Things She No Longer Buys in Order to Spend Less & Save More
Sometimes we buy possessions for status. Or we buy things like souvenirs because we connect our emotions to our things. A minimalist lifestyle can help us be more intentional and reduce the flow of things in our home.
People have to decide for themselves what is worthwhile for them to buy. Elin from Slice of Light, shares some items that she cut back on.
Think about the risks associated with buying products. Every product has a risk, whether it’s maintenance costs, clutter, or storage space. Some items may have bigger risks, for example, owning a Smartwatch or an iPad makes it harder to disconnect.
Cable TV (as opposed to subscription services that can be adjusted monthly) locks you into watching what’s on the TV schedule. Cheap jewelry tends to get tarnished and broken quickly.
Seasonal decorations spend most of the year in storage. If the benefits of an item don’t outweigh the risks, it may be worthwhile not to buy it.
A tip for buying beneficial products is to look for multipurpose ones. For example, shaving cream only has one use. But it can easily be replaced by sudsy soap, and soap is much more versatile and multipurpose. Instead of buying new indoor plants, promulgate the old ones. Make full use of all items.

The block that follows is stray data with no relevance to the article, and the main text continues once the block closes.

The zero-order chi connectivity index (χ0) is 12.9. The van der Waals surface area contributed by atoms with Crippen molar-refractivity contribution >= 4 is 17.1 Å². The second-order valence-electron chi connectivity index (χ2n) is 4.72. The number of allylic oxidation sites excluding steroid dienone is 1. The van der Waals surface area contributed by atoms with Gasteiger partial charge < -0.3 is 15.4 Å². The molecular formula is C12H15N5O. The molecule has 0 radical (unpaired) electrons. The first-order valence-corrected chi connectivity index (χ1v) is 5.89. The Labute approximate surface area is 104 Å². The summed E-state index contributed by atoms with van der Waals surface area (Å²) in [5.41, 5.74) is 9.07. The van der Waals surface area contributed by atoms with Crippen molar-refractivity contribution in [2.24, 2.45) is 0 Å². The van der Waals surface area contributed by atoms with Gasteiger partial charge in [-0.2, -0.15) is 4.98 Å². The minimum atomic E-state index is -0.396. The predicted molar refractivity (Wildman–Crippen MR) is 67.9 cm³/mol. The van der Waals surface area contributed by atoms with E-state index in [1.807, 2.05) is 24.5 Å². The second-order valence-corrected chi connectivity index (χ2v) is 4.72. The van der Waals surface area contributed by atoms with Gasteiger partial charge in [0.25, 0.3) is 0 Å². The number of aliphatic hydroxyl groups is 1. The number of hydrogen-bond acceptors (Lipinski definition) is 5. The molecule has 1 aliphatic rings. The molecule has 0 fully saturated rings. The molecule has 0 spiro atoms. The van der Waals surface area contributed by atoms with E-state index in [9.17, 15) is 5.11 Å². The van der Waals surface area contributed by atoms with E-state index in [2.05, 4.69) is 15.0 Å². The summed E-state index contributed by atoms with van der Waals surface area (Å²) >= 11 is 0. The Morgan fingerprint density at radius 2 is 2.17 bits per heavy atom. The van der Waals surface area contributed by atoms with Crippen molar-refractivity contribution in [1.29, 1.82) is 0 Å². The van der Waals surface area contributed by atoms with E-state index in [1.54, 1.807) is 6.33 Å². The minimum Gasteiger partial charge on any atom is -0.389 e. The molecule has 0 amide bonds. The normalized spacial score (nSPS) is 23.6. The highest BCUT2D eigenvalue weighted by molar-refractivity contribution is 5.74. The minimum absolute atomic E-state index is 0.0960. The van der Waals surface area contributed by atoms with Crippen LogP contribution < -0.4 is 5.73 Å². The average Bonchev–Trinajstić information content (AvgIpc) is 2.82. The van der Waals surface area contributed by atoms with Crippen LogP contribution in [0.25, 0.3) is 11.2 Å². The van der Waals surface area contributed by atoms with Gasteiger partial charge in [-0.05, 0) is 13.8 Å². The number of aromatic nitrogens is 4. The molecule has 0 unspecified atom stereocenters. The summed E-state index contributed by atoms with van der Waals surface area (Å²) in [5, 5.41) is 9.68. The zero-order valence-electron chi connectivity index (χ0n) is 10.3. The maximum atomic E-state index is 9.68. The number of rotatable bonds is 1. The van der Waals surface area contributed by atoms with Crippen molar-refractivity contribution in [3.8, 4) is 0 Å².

Look for usable products. High-maintenance or uncomfortable clothing and shoes may not be a value add. Avoid purchasing items just because they are on sale and be conscious about spending. Essential oils are sometimes based on pseudoscience. Besides, scented candles, music, and a lit fireplace are much cheaper ways to add ambiance to the home.
When it comes to beauty products, think about whether items are useful, and also necessary. Once people have a makeup or hair system that works, there is no need to add additional products. This also applies to getting manicures when nails can be painted at home much more cheaply. And on that note, there’s no need to own more bottles of nail polish than can even be used.
Another thing to think about is what is motivating the purchase. People spend money on trendy clothing, like jumpsuits, that go out of fashion so quickly in the age of social media and on designer handbags. Or on knick-knacks and decor that end up fading into the background.
Trends are there to give people status, but is it really worthwhile to base status and relationship building on possessions? One tip for cutting down on spending on clothing is to limit the number of hangers in the home. This makes the “one in, one out” rule easier to enforce.
Things to no longer buy
Hopefully, these tips can help with living more minimally and consciously. There is no one size fits all minimalist lifestyle. What are some things that you don’t buy? Let us know in the comments.
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